34 Registered partnerships probably fall outside of the material scope of Council Regulation (EC) No 2201/2003 of 27 November 2003 concerning jurisdiction and the recognition and enforcement of judgments in matrimonial matters and the matters of parental responsibility, repealing Regulation (EC) No 1347/2000 [2003] OJ L338/1 (the ‘Brussels II bis Regulation’ allocating jurisdiction in divorce matters): see R Lamont, ‘Registered Partnerships in European Union Law’ in Scherpe and Hayward (n 15) 517. Even if they fell within the material scope of the Brussels II bis Regulation, however, subject-matter jurisdiction remains a matter for individual Member States, and it follows that the Regulation does not impose any obligation to facilitate dissolution of different-sex registered partnerships, where national law makes no provision for such dissolution: see Shúilleabháin, M Ní, Cross-Border Divorce Law: Brussels II bis (Oxford 2010) 103–19Google Scholar.

35 Pursuant to Council Regulation (EC) No 4/2009 of 18 December 2008 on jurisdiction, applicable law, recognition and enforcement of decisions and cooperation in matters relating to maintenance obligations [2009] OJ L7/1. This possibility may be lost when the UK withdraws from the EU.

36 Nor did the UK participate in Council Regulation (EU) 2016/1104 of 24 June 2016 implementing enhanced cooperation in the area of jurisdiction, applicable law, and the recognition and enforcement of decisions in matters of the property consequences of registered partnerships [2016] OJ L183/30.

37 Torremans (n 22) 1078.

38 See Willenbrink, Z, ‘Conflicts of Law and Policy Relating to Same-Sex Marriage Recognition in Wisconsin’ (2010) 94 MarqLRev 721Google Scholar, 747 (making a similar argument in the context of non-recognition of same-sex marriage).

39 Fawcett, J, Shúilleabháin, M Ní and Shah, S, Human Rights and Private International Law (Oxford 2016) 594Google Scholar.

40 See Kinsch, P, ‘Recognition in the Forum of a Status Acquired Abroad – Private International Law Rules and European Human Rights Law’ in Boele-Woelki, K et al. (eds), Convergence and Divergence in Private International Law – Liber Amicorum Kurt Siehr (Eleven International 2010) 259Google Scholar; Kinsch, PPrivate International Law Topics Before the European Court of Human Rights: Selected Judgments and Decisions (2010–2011)’ (2011) 13 YrbkPrivIntlL 37Google Scholar; Watt, H Muir ‘European Federalism and the “New Unilateralism”’ (2008) 82 TulLRev 1983Google Scholar; Franzina, PSome Remarks on the Relevance of Article 8 of the ECHR to the Recognition of Family Status Judicially Created Abroad’ (2011) 5(3) Diritti Umani e Diritto Internazionale 609Google Scholar.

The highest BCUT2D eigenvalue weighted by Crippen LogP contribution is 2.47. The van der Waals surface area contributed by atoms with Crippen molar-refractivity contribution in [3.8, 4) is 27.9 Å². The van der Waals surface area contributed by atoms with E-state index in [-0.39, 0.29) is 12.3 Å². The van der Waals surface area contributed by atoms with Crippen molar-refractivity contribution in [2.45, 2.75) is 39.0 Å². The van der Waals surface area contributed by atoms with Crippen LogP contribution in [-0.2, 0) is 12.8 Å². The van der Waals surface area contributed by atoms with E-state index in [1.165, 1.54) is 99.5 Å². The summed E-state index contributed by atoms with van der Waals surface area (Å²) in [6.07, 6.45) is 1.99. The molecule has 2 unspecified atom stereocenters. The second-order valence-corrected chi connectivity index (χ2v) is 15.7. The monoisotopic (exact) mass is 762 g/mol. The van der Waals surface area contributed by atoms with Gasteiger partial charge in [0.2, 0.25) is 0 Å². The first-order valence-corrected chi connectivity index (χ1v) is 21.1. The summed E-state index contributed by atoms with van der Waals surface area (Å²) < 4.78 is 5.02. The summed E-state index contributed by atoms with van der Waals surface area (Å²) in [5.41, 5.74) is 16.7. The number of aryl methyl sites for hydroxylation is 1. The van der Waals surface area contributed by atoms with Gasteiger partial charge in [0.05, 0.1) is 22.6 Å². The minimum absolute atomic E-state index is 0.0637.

41 App No 76240/01, Judgment of 28 June 2007.

42 App No 56759/08, Judgment of 3 May 2011.

43 Wagner (n 41) [132]–[133].

44 App No 65192/11, Judgment of 26 June 2014 [96].

45 Steinfeld (SC) (n 8) [1], [40], [48].

46 Hill and Ní Shúilleabháin (n 22) 390, 393.

47 See Norrie (n 27) 152; Gaffney-Rhys (2017) (n 19) 1222–3.

48 See text nn 32–34.

49 Norrie (n 27) 152–3.

50 See section 215 CPA.

51 See section 37 and Sch 5 CPA.

52 See K Norrie, ‘Registered Partnerships in Scotland’ in Scherpe and Hayward (n 15) 250 arguing for abolition of civil partnership on the basis that international recognition is much more straightforward for marriage.

53 See eg I Lund-Andersen, ‘The Nordic Countries: Same Direction – Different Speeds’ in Boele-Woelki and Fuchs (n 30) 14 indicating that different-sex registered partnerships would not be recognized in any of the Nordic countries.

54 The possibility of an international instrument is being considered by the Hague Conference on Private International Law: see Permanent Bureau, ‘Update on the Developments in Internal Law and Private International Law Concerning Cohabitation Outside Marriage, Including Registered Partnerships’ Prel Doc No 5 (March 2015), available at <>. The International Commission on Civil Status adopted a Convention on the Recognition of Registered Partnerships in 2007 (see <>). This Convention covers different-sex as well as same-sex partnerships. However, it has attracted only one ratification (by Spain).

55 See text nn 40–44.

56 This was the approach adopted in Ireland: see (n 26) above.

57 See Orlandi v Italy, App Nos 26431/12, 26742/12, 44057/12 and 60088/12, Judgment of 14 December 2017 [111]: it seems there are 11 Council of Europe Contracting States which extend registered partnership (but not marriage) to same-sex couples: Andorra, Cyprus, Croatia, the Czech Republic, Estonia, Greece, Hungary, Italy, Liechtenstein, Slovenia and Switzerland. Following Oliari v Italy, App Nos 18766/11 and 36030/11, Judgment of 21 July 2015, it seems likely that other Council of Europe Contracting States will also extend registered partnership to same-sex couples in the near future. (In Oliari, the ECtHR indicated that—at least where there is a popular consensus in favour of recognition of same-sex couples—Contracting States owe a positive obligation under art 8 ECHR to make available a specific legal framework for the recognition and protection of same-sex unions.)